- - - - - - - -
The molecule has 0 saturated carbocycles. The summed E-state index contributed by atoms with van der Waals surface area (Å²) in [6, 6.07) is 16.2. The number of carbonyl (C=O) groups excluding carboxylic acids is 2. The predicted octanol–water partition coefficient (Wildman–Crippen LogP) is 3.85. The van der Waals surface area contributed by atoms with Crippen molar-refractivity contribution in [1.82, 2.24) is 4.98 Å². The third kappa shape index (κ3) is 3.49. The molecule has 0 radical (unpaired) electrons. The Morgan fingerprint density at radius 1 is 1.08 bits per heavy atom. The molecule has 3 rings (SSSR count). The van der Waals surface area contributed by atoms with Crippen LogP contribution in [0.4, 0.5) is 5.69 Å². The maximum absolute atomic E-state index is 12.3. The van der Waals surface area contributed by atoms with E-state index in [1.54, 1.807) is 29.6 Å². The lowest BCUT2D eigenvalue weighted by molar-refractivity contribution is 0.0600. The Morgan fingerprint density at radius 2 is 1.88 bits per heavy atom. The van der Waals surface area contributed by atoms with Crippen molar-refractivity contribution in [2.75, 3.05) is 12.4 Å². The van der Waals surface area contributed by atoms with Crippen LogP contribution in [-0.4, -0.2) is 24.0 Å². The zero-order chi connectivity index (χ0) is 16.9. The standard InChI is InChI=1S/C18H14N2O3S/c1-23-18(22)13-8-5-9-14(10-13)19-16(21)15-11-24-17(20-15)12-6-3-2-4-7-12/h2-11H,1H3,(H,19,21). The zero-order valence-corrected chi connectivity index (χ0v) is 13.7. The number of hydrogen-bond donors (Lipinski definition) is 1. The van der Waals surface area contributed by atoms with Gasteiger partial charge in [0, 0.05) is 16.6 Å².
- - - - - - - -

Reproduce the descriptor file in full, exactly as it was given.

The molecule has 0 saturated carbocycles. The summed E-state index contributed by atoms with van der Waals surface area (Å²) in [6, 6.07) is 16.2. The number of carbonyl (C=O) groups excluding carboxylic acids is 2. The predicted octanol–water partition coefficient (Wildman–Crippen LogP) is 3.85. The van der Waals surface area contributed by atoms with Crippen molar-refractivity contribution in [1.82, 2.24) is 4.98 Å². The third kappa shape index (κ3) is 3.49. The molecule has 0 radical (unpaired) electrons. The Morgan fingerprint density at radius 1 is 1.08 bits per heavy atom. The molecule has 3 rings (SSSR count). The van der Waals surface area contributed by atoms with Crippen LogP contribution in [0.4, 0.5) is 5.69 Å². The maximum absolute atomic E-state index is 12.3. The van der Waals surface area contributed by atoms with E-state index in [1.54, 1.807) is 29.6 Å². The lowest BCUT2D eigenvalue weighted by molar-refractivity contribution is 0.0600. The Morgan fingerprint density at radius 2 is 1.88 bits per heavy atom. The van der Waals surface area contributed by atoms with Crippen molar-refractivity contribution in [2.75, 3.05) is 12.4 Å². The van der Waals surface area contributed by atoms with Crippen LogP contribution in [-0.4, -0.2) is 24.0 Å². The zero-order chi connectivity index (χ0) is 16.9. The standard InChI is InChI=1S/C18H14N2O3S/c1-23-18(22)13-8-5-9-14(10-13)19-16(21)15-11-24-17(20-15)12-6-3-2-4-7-12/h2-11H,1H3,(H,19,21). The zero-order valence-corrected chi connectivity index (χ0v) is 13.7. The number of hydrogen-bond donors (Lipinski definition) is 1. The van der Waals surface area contributed by atoms with Gasteiger partial charge in [0, 0.05) is 16.6 Å².